Image source: World Economic Forum/REUTERS/Ben Nelms
Jeremy Sigmon is currently pursuing his MSc in water science, policy, and management with the School of Geography and the Environment. He joined Oxford with 15 years of experience in the U.S. green building industry which is when he had his first of many inspiring sustainability conversations with global food waste expert and entrepreneur Marc Zornes, co-founder of Winnow, one of the top 100 fastest growing companies in Europe.
Whether in our homes, at the market, in transport from farms, or at the restaurant, food is so often wasted. In developed countries, most of the waste occurs in kitchens or is left on the plate, since the food supply chain has been generally optimized so that minimal food is wasted from farm to market. In less developed countries, the inverse is true: food may spoil at ports, in transport, or at the market due to inefficient supply systems, but the food that is purchased by consumers is usually consumed.
With a fast-growing global population and increasing pressures on global resources exacerbated by climate change, some have begun looking at increasing the end-to-end efficiency of our food system, from farm to fork, as an essential way to ensure we can feed the world today and tomorrow (see also McKinsey’s Resource Revolution, which Zornes coauthored). What’s more, Marc Zornes has also discovered that fixing the problem is good for the environment and profitable, too. I sat down with him to learn more about it.
Jeremy Sigmon (JS): Food waste appears to be a much bigger issue than I had previously imagined, and you think a lot about it. What keeps you up at night?
Marc Zornes (MZ): Food waste is one of the biggest environmental issues we have today. We now know this because our data on the scale of the problem are getting clearer. 30% of all food that is grown is never eaten. This is a $1 trillion problem that will grow to $1.5 trillion by 2030. What keeps me up is how we scale solutions to address this issue. This is one of the clearest win-win opportunities in environment and business. We save money by throwing away less food, it is better for the environment, and it’s morally the right thing to do. Fortunately, there are a growing number of solutions out there that can be scaled to address this issue.
JS: How is circular economy thinking finding its way into the food industry?
MZ: The Ellen MacArthur Foundation just
released a major report that explores this topic: ‘Cities and Circular Economy for Food’. For starters, nature’s food system is circular. The question is how to reorient the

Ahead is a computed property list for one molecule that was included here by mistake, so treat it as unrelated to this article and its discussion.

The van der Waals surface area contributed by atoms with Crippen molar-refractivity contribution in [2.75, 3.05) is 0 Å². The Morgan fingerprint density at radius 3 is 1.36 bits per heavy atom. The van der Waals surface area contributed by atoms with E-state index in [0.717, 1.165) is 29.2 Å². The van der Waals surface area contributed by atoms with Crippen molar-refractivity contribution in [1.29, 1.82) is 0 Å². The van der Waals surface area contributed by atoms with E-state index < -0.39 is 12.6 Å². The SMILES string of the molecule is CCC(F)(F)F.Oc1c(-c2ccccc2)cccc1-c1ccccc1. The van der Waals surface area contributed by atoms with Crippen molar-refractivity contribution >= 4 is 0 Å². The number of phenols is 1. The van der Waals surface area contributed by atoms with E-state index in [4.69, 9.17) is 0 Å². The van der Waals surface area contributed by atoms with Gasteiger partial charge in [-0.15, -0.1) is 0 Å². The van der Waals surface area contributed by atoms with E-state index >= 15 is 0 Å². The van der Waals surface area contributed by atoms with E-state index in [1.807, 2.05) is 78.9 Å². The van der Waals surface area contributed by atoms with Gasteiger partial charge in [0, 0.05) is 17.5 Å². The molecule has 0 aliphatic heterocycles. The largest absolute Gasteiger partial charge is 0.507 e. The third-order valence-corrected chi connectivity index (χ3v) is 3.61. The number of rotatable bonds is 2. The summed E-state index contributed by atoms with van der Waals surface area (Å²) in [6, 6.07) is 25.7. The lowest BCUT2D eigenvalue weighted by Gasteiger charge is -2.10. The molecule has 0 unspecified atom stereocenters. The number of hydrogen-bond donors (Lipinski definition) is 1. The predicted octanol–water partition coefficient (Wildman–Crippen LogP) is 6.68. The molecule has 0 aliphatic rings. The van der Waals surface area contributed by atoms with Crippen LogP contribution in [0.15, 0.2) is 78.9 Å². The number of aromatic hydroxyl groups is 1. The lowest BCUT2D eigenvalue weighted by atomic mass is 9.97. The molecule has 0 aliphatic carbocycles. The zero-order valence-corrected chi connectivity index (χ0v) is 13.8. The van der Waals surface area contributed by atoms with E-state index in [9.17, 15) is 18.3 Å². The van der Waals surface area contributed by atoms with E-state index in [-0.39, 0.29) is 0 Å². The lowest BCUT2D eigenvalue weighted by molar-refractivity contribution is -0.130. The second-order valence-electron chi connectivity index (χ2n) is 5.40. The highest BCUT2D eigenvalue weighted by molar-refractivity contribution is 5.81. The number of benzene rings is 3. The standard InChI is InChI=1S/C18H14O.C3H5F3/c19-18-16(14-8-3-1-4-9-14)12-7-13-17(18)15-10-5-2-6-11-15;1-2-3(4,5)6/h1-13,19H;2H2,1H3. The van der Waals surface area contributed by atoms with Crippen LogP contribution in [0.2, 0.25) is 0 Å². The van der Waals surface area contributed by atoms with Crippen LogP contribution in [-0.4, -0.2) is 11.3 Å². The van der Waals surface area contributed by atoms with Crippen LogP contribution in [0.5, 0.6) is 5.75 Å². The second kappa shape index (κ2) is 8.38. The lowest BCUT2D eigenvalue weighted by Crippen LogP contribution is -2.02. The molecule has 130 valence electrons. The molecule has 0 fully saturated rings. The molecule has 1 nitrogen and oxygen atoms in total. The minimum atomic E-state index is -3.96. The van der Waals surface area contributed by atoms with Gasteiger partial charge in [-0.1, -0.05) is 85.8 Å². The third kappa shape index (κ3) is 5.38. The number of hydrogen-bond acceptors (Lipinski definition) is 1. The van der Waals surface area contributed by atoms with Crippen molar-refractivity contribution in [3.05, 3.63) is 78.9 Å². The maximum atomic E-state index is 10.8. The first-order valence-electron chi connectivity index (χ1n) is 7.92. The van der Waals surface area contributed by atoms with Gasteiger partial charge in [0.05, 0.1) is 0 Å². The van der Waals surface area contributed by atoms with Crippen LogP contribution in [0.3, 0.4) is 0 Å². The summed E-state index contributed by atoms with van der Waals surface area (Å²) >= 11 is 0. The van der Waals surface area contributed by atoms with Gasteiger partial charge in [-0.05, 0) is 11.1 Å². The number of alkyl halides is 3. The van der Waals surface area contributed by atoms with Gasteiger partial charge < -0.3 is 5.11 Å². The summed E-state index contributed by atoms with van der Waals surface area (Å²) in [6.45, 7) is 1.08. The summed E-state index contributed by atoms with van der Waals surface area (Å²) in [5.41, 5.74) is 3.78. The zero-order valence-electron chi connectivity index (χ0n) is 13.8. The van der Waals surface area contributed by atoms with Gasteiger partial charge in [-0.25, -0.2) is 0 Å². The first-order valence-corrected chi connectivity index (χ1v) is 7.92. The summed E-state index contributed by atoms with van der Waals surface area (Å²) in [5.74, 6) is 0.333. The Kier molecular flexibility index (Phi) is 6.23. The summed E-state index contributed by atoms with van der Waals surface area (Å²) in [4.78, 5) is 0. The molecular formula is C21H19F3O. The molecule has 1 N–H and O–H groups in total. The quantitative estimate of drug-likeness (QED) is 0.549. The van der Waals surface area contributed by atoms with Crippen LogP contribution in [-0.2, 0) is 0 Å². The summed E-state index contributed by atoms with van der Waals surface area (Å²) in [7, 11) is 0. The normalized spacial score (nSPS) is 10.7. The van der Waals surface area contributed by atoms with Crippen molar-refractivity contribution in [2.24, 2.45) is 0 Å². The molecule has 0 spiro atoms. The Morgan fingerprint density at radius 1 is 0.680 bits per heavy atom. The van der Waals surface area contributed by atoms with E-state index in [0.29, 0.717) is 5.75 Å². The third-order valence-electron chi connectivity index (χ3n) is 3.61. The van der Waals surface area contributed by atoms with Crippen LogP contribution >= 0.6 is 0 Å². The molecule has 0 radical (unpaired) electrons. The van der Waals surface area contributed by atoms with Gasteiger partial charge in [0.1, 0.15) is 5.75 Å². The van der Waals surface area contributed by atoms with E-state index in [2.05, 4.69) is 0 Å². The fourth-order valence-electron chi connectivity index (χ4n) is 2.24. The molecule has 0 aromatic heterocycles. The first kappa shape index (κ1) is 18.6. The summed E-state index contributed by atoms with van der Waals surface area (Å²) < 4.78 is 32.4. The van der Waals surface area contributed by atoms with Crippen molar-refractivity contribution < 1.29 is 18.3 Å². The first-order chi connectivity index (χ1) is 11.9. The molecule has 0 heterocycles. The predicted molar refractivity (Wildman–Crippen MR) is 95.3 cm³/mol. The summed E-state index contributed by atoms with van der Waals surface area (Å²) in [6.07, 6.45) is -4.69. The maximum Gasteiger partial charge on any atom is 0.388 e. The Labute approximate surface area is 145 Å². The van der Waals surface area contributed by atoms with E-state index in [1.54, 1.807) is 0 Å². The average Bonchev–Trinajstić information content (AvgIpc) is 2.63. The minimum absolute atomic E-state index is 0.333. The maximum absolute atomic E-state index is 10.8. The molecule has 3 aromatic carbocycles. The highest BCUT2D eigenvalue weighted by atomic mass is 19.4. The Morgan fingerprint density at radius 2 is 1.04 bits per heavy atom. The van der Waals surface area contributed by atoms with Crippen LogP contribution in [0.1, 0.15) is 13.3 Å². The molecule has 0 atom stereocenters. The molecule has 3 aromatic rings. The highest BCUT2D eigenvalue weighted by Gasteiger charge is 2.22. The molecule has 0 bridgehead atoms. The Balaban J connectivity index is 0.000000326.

industrial food system we’ve built. Fundamentally,
this begins with redesigning systems that radically minimize waste. We then need robust systems for nutrient
recovery rather than disposal. Landfills
release lots of methane gas and – for safety reasons – are actually not
designed for decomposition. We’ve found
nutrient-rich cabbage in a landfill still trying to decompose decades later. We need a coherent, systems approach to
ensure we neither waste food nor lose its nutrients.
JS: I understand you’re focused on commercial kitchens. What’s your approach?
MZ: We focus in on commercial kitchens because they have a big economic opportunity in food waste prevention. Kitchens throw away about 15% of the food they buy, and the majority of the waste happens before it even gets to a plate. By providing analytics on the waste generated and supporting the production planning process of the kitchen, we ultimately help cut the value of food waste in half or more. This leads to big cost savings for the kitchen – from 3% to 8% of what they spend on food. Of course, this is also a very attractive investment. We deliver a 200% to 1,000% ROI to our clients in the first year.
JS: I just read about a new Winnow technology that could be a game-changer. Tell us more!
MZ: The original ambition of Winnow was to use artificial intelligence (AI) to measure and
analyse food waste in kitchens. In order
for food waste monitoring and measurement to be seamlessly integrated into a
very busy commercial kitchen, you really need a fully automated system. When I
founded Winnow in 2013, this automation wasn’t possible, so we built a system that
asked staff to identify the food wasted on a touchscreen tablet. Winnow Vision, our latest product, is the
realisation of that original ambition.
Winnow Vision is a camera-based system that looks into the bin and uses